We are free because we’re strong. We are fair because we can afford to be. But every day we must ask how we can be better, smarter, stronger—and adjust as circumstances require. This isn’t ideology; it’s common sense. It shouldn’t be a crisis that forces parliament to face facts: everything has to be paid for; every dollar government spends comes ultimately from taxpayers; and taxpayers are also voters with a vested interest in getting value for their money.
My job tonight, though, is less to address the challenges of government, than to address the challenges facing those who wish to build incrementally on our constitutional and legal heritage. The main problem is that fewer and fewer people actually know what that heritage is.
Some years ago, after John Howard had questioned the state of history teaching in our schools, I quizzed my teenage daughters about some of the big events in Australia’s past. “We haven’t been taught that,” one responded. Her history study had been ancient Egypt: “pharaohs and stuff”, she told me, “and the Rosetta Stone”.
If people don’t know the Bible and gospel stories; if they haven’t read Shakespeare or Dickens; if they haven’t heard about ancient Greece and Rome; if they haven’t studied the political evolution of England; if they know little of the Great War and the struggles against Nazism and communism—how can they fully appreciate the society they live in, or understand Australian democracy, let alone the subtleties of the relationships between the different branches and levels of government?
With less common knowledge, shared understandings become more difficult. Without moorings and without maps, inevitably, we are adrift and directionless. What’s deep and lasting becomes harder to distinguish from the ephemeral, and we end up taking sport more seriously than religion.
A few weeks back, I addressed my old school and spoke briefly about the debt that the modern world owed to Christianity: how democracy rested on an appreciation of the innate dignity of every person; and justice on the imperative to treat others as you’d have them treat you; or to love your neighbour as you love yourself.
The subsequent questions, I have to say, focused on the alleged cruelty of the Abbott government’s border protection policies, the inadequacy of its climate change policies, and the insensitivity of its approach to same-sex marriage! And why wouldn’t these be students’ concerns, given teachers’ preoccupations with multiculturalism, reconciliation and global warming? At least the Safe Schools program isn’t yet mandatory at Catholic schools in New South Wales.
But there’s hope; one Year Nine student I questioned the other day, from a different school, volunteered that our biggest national problem was the budget deficit. It turned out that during the election he’d been exposed to a heavy dose of Sky News!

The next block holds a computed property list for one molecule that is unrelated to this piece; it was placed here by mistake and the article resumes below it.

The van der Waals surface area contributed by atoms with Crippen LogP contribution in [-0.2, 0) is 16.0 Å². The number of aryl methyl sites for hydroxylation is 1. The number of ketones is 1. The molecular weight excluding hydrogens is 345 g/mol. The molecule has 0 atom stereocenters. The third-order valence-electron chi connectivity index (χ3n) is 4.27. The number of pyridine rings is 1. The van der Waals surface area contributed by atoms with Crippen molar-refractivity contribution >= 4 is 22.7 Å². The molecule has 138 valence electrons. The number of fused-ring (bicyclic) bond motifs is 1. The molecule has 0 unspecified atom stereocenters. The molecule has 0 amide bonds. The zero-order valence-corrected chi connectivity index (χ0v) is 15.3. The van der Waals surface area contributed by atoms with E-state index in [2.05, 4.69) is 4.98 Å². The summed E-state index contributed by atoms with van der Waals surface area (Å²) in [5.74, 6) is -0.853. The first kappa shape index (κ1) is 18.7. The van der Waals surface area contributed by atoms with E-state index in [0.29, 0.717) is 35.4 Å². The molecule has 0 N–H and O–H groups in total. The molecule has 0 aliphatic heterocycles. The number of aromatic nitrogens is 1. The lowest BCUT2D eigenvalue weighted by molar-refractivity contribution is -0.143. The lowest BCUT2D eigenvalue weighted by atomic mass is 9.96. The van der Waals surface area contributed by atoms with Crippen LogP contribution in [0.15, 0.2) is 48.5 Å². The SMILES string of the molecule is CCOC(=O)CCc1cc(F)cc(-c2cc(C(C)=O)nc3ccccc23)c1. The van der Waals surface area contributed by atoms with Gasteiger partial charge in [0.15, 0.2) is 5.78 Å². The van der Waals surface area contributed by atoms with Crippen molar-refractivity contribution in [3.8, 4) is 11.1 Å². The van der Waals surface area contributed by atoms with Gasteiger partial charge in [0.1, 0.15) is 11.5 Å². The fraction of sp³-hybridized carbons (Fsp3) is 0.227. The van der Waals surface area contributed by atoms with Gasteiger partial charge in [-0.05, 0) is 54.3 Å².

There wouldn’t be a person in this room tonight—not one of you—who would say that our civilisation is more secure today than it was five, ten or twenty years ago. The new tribalism, the loss of civility, and reality-television politics are taking their toll across the Western world. Yet for all our present discontents, there’d hardly be anyone here unconvinced that Western civilisation, especially its English-speaking version, is mankind’s greatest achievement.
To be an Australian is to have won first prize in the lottery of life. A culture which welcomes diversity, which values women, which offers respect to everyone; with universal social security, with political and social and economic opportunity; which encourages people to look out for each other, which urges everyone to be his or her best self and which is always looking for ways to improve, deserves to be much better thought of. Yet what’s readily extended to other cultures is only grudgingly extended to our own: credit where it’s due. An appreciation of our society’s strengths, as well as its weaknesses, is missing from the public discourse, making consideration of so many issues so contentious.
I won’t try to persuade you that there’s never been a better time to be an Australian—for cultural conservatives there are too many frustrations for that—but surely the contention, even now, that there’s no better country to live in ought to be self-evident. Cultural self-confidence: that’s what’s missing; and that’s what’s required for more of our debates to tilt the right way.
You appreciate what more of us should: that our national story has far more to celebrate than apologise for. The challenge for all of us who seek a better Australia is rarely to throw things out and start again, but to build on the great strengths we have.